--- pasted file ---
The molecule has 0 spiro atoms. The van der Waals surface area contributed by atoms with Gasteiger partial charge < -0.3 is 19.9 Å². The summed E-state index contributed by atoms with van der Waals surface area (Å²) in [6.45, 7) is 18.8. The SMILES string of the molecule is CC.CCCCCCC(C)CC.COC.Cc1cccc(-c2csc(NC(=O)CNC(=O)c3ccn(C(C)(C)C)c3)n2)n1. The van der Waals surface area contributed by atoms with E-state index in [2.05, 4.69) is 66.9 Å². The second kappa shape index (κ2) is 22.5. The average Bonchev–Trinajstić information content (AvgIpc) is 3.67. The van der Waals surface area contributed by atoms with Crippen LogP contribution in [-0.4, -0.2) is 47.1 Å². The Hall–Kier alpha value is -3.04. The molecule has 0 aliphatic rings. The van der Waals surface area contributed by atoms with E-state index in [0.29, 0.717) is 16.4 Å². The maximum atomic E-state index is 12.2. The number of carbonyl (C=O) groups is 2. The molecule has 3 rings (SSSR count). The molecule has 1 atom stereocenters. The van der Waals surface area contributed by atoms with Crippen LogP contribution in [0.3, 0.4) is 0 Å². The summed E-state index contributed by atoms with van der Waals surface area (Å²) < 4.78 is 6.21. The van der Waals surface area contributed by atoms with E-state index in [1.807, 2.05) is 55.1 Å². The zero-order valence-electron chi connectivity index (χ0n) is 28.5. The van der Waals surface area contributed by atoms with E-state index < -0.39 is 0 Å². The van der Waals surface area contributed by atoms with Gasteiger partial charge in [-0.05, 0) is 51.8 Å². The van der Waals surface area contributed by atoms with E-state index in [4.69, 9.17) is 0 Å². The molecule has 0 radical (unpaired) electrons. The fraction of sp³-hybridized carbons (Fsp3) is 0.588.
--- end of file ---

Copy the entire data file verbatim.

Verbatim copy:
The molecule has 0 spiro atoms. The van der Waals surface area contributed by atoms with Gasteiger partial charge < -0.3 is 19.9 Å². The summed E-state index contributed by atoms with van der Waals surface area (Å²) in [6.45, 7) is 18.8. The SMILES string of the molecule is CC.CCCCCCC(C)CC.COC.Cc1cccc(-c2csc(NC(=O)CNC(=O)c3ccn(C(C)(C)C)c3)n2)n1. The van der Waals surface area contributed by atoms with E-state index in [2.05, 4.69) is 66.9 Å². The second kappa shape index (κ2) is 22.5. The average Bonchev–Trinajstić information content (AvgIpc) is 3.67. The van der Waals surface area contributed by atoms with Crippen LogP contribution in [-0.4, -0.2) is 47.1 Å². The Hall–Kier alpha value is -3.04. The molecule has 0 aliphatic rings. The van der Waals surface area contributed by atoms with E-state index in [0.29, 0.717) is 16.4 Å². The maximum atomic E-state index is 12.2. The number of carbonyl (C=O) groups is 2. The molecule has 3 rings (SSSR count). The molecule has 1 atom stereocenters. The van der Waals surface area contributed by atoms with Crippen LogP contribution in [0.3, 0.4) is 0 Å². The summed E-state index contributed by atoms with van der Waals surface area (Å²) < 4.78 is 6.21. The van der Waals surface area contributed by atoms with E-state index in [1.807, 2.05) is 55.1 Å². The zero-order valence-electron chi connectivity index (χ0n) is 28.5. The van der Waals surface area contributed by atoms with E-state index < -0.39 is 0 Å². The van der Waals surface area contributed by atoms with Gasteiger partial charge in [-0.05, 0) is 51.8 Å². The van der Waals surface area contributed by atoms with E-state index in [4.69, 9.17) is 0 Å². The molecule has 0 radical (unpaired) electrons. The fraction of sp³-hybridized carbons (Fsp3) is 0.588.